Your Ultimate Guide to the Camino: Which Way is Best for You?

By Jules Torti | February 7, 2023

When it comes to the fabled Camino de Santiago, I can genuinely talk the talk and walk the walk. My wife and I followed the iconic Camino Frances from Saint Jean Pied de Port, France to Finisterre, Spain in 2018. Takeaway: 920 km is a lot of legwork! And, when presented, eat as many slices of the moist, lemon-kissed tarte de Santiago as you can because it’s endemic to The Way.

Wild Women Expeditions offers three tempting Camino routes. Bonus? You don’t have to carry the weight of the world (AND an Osprey 30L pack) on your shoulders. Our trips are designed to allow you great freedom: your accommodations are reserved. Your luggage can be forwarded. If you’re feeling whipped, there’s a support vehicle to jump in to take a break or call it a day. Breakfast and dinners are pre-arranged but you can choose to have lunch wherever and whenever you want!

If you’ve forgotten something critical or unexpected, you’re travelling with your own built-in support system of Wild Women who will have extra Compeeds, a squirt of sunscreen, protein bars or any sort of pick-me-up that you might need on the trail. You’ll have your own group of cheerleaders which makes covering 20km under the broiling sun a lot more doable and, dare we say, fun as hell.

On all three of these journeys you will collect Camino passport stamps in your credencial (passport stamp book). Several landmarks (churches, hostels, bars, cafes) will happily stamp your credencial and this will entitle you to receive the official Compostela in Santiago. Pilgrims who are awarded the Compostela de Santiago  must travel at least 100 km on foot (or in the saddle of a horse, wheelchair or bike) to achieve this. The unique ink stamps will remain in your heart like a tattoo (that you won’t regret!).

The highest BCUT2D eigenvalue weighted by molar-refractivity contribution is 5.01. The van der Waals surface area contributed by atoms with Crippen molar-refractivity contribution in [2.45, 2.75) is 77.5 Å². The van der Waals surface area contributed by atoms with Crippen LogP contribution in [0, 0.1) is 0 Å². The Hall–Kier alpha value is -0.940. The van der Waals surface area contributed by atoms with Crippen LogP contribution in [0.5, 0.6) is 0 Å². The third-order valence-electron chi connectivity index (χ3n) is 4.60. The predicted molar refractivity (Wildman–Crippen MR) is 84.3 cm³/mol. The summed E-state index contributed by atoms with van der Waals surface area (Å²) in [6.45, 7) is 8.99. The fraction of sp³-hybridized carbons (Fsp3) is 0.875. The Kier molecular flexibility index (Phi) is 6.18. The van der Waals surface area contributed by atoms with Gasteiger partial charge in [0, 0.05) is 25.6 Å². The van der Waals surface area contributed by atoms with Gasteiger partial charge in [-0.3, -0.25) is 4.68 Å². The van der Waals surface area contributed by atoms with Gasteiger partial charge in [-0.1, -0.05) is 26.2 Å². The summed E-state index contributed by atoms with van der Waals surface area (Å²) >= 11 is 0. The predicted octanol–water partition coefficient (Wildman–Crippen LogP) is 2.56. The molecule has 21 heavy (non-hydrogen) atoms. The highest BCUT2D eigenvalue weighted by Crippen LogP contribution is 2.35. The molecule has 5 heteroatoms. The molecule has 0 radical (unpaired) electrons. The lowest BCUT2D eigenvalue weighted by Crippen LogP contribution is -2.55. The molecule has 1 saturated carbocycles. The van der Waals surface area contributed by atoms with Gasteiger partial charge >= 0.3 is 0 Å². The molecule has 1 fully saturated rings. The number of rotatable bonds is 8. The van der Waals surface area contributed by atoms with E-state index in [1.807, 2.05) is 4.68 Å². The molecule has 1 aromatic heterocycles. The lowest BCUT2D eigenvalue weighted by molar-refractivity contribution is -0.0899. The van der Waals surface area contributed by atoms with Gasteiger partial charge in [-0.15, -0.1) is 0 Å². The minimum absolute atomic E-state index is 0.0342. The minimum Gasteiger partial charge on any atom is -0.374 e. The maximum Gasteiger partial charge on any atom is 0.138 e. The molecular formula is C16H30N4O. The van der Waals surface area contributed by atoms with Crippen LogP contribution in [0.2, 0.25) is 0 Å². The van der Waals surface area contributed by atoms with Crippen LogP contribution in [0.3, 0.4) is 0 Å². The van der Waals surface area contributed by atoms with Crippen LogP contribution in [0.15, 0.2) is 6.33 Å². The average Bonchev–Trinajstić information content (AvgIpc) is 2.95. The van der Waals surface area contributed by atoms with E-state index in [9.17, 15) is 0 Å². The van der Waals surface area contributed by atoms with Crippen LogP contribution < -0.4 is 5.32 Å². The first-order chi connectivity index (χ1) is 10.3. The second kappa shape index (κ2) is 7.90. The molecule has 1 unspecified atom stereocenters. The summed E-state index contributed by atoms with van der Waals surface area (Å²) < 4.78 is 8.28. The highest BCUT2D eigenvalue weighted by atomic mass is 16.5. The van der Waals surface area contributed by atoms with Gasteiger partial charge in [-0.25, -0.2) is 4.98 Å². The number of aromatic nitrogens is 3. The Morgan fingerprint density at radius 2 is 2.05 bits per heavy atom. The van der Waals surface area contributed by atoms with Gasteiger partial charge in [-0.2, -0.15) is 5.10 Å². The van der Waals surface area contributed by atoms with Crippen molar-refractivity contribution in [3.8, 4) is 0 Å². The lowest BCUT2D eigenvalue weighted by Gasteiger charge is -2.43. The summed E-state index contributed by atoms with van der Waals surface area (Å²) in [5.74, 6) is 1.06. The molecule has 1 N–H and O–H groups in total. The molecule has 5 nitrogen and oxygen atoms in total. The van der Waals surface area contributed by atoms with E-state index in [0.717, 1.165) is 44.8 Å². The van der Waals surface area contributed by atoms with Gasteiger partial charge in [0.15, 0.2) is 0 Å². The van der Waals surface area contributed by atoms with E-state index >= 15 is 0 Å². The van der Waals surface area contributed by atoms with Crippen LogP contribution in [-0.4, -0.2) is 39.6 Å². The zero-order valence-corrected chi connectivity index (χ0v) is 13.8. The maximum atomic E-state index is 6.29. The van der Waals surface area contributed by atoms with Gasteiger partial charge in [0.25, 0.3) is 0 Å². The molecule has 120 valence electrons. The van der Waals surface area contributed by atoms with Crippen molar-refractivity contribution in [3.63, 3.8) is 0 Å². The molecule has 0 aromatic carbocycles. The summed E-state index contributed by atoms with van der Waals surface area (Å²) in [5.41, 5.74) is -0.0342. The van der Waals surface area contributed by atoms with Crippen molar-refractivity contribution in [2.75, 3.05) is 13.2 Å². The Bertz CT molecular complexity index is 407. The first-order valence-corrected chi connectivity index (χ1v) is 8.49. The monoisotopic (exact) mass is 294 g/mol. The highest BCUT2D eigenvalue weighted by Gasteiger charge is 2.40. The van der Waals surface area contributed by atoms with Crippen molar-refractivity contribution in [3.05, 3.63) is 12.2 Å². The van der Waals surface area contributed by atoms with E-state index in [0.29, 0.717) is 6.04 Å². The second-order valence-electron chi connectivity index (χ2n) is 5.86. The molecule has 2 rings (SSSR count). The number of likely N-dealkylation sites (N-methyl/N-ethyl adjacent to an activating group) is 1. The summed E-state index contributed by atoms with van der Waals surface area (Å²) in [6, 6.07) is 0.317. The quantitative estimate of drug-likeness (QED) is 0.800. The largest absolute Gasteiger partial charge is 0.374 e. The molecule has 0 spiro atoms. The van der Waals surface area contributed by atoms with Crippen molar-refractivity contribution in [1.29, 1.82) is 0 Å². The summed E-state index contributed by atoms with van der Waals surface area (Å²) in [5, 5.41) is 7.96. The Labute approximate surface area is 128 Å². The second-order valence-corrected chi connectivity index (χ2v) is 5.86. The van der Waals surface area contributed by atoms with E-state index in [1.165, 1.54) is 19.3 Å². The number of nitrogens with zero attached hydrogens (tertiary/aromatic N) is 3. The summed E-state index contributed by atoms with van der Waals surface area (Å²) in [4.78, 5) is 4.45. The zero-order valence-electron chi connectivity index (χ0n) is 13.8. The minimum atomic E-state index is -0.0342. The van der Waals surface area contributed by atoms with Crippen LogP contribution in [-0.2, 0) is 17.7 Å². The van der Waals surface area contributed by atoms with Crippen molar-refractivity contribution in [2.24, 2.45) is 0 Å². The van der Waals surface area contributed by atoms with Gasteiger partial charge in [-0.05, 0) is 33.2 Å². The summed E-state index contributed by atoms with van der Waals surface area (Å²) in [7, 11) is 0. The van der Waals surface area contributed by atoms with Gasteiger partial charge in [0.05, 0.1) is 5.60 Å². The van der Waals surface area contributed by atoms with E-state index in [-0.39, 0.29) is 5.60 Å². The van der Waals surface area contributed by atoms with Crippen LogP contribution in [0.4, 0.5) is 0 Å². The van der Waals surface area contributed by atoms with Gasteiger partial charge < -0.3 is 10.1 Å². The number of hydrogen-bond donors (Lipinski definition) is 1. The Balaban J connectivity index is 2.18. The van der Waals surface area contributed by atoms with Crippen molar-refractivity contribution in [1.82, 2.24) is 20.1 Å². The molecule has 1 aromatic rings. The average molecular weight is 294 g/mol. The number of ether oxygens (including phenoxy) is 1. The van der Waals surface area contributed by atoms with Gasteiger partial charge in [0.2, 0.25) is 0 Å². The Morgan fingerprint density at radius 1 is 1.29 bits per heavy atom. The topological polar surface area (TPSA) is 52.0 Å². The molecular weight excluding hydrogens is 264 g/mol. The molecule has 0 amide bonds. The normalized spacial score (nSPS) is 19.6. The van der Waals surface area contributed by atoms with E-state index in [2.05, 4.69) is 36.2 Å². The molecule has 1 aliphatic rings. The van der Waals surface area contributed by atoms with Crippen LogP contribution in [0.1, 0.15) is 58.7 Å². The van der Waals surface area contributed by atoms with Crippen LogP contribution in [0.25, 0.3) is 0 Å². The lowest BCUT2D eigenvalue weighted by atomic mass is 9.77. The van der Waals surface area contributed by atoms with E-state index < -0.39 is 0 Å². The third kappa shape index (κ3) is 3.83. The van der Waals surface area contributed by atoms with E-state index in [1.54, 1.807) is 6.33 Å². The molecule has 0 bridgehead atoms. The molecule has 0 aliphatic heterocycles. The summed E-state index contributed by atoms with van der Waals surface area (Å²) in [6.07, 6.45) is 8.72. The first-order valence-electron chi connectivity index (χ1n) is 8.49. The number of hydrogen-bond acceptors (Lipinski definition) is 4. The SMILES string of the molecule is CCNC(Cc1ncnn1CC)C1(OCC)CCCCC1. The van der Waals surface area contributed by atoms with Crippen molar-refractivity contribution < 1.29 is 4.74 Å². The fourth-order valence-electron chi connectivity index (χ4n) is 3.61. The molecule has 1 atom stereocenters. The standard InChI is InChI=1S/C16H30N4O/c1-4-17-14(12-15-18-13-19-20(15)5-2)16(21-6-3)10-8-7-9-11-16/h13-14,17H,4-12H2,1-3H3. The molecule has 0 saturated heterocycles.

Now, which way is the best way for you to go?


The Camino Way 

Start: Sarria, Spain

Destination: Santiago, Spain

Legwork: 110km, 9 days

The daily mileage (in km): 18, 17, 16, 17, 19, 17, 11

This one is a hands-down classic. While Camino routes run like spaghetti strands all over Europe, they all feed into Santiago and the Camino Frances (the very famous “Way”) is the most popular pilgrimage route.

You’ll feel the fever pitch as road weary pilgrims funnel into the last 100km stretch, joining forces with the new blood and buoyant spirit of those just starting out. 

The unforgettable part: The volume of the bagpiper as pilgrims are piped in through the arches into Praza do Obradoiro, the city’s main square in front of the cherished cathedral. Pilgrims from all over the world, many with patriotic flags sewn onto their packs, embrace in the rawest form of joy and accomplishment. The Camino knows no age, gender, geography, race or skill level and Santiago is testament to that.

What you should know: Expect to walk on pavement and sidewalks for good chunks of this route. There’s a combination of terrain but it’s largely flat with several cafes and bars along the way if you need a sweet fix or cafe con leche. Drink lots of these too–Spanish coffee is the best you’ll ever have.


Camino to the Coast 

Starting point: Santiago, Spain

Destination: Finisterre (“the end of the world”), Spain

Legwork: 118km, 8 days